Tyler Neylon, Juan Pablo Alperin, Richard Price, and Mark Hanhel discuss open-access publishing and, in particular, the future of scientific communication and peer review.
Juan Pablo Alperin
Juan Pablo Alperin is a third year doctoral student in the Stanford School of Education as well as a researcher and systems developer with the Public Knowledge Project. He holds a Bachelors degree in Computer Science and a Masters in Geography from the University of Waterloo, Canada. In the last five years, Juan has delivered workshops for journal editors all over Latin America with a focus on promoting Open Access to scholarship, has been an invited speaker at numerous international conferences on scholarly publishing, continues to work on the award-winning software Open Journal Systems (OJS), and was the lead developer on the recently released Open Monograph Press (OMP). While at Stanford, Juan is focused on understanding the effects of Open Access in Latin America, where over 90% of research is made freely available to the public. When not trying to revolutionize academic publishing, Juan gets busy traveling, baking cakes, or winning at bocce.
Mark joins Digital Science straight out of academia, having just completed his PhD in stem cell biology at Imperial College London, having previously studied genetics in both Newcastle and Leeds. He is genuinely passionate about open science and the potential it has to revolutionise the research community. Outside of science and computers, he tries to spend the majority of his time watching football and occasionally attempting to play it.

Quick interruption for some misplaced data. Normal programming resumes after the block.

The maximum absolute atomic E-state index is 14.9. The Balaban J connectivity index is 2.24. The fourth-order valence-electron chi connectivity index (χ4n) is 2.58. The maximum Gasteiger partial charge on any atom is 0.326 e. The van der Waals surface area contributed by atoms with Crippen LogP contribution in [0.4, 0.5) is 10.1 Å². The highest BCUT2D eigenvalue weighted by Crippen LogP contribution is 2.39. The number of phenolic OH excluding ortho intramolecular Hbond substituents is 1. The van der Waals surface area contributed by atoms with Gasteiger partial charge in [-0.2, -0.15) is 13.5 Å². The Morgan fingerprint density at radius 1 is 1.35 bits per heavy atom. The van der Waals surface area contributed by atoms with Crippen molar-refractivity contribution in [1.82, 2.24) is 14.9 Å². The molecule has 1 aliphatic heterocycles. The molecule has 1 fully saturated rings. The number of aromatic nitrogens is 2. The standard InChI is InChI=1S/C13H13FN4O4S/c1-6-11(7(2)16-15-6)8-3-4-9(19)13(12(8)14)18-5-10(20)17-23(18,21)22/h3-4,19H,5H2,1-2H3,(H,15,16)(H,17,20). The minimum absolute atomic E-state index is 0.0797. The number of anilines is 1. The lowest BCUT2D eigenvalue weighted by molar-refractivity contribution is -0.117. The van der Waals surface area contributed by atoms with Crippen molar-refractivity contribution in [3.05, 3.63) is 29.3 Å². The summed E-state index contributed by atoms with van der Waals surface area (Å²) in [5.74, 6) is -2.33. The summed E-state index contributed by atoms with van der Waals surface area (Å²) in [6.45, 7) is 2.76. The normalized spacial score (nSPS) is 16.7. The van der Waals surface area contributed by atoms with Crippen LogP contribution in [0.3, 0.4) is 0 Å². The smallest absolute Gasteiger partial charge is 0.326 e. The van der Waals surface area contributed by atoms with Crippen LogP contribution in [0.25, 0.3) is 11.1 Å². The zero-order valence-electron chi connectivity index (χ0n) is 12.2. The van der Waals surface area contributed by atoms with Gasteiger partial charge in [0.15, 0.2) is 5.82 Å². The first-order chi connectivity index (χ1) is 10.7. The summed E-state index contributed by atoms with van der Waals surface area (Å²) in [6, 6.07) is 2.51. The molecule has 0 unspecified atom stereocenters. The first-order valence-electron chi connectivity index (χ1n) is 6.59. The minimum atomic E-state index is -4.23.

Tyler Neylon created The Cost of Knowledge website, inspired by the open science advocations of Timothy Gowers. The Cost of Knowledge is a boycott of Elsevier’s business practices and their negative effects in the world of academic publishing. Mr. Neylon is currently building a mobile app development startup (AppGrok), and has previously worked as a software engineer at Google with a focus on machine learning algorithms.
American novelist and screenwriter Richard Price has been describing the urban struggles, victories and defeats for four decades. His 1992 novel, Clockers, short-listed for the Nation Book Critics Circle Award that year, was made into a film for which Price co-wrote the screenplay with director Spike Lee. Price captures that moment of indecision in his screen writing, to great critical acclaim in his work on the HBO series The Wire, a show steeped in the street-level stories of cops, politicians, schools and drug economy. He also wrote the screenplay for the film Sea of Love, starring Al Pacino and based on Price's novel of the same name. For his script for The Color of Money, Price was nominated for an Academy Award for best original screenplay. Price's work has appeared in The New Yorker, Rolling Stone, Playboy and Esquire.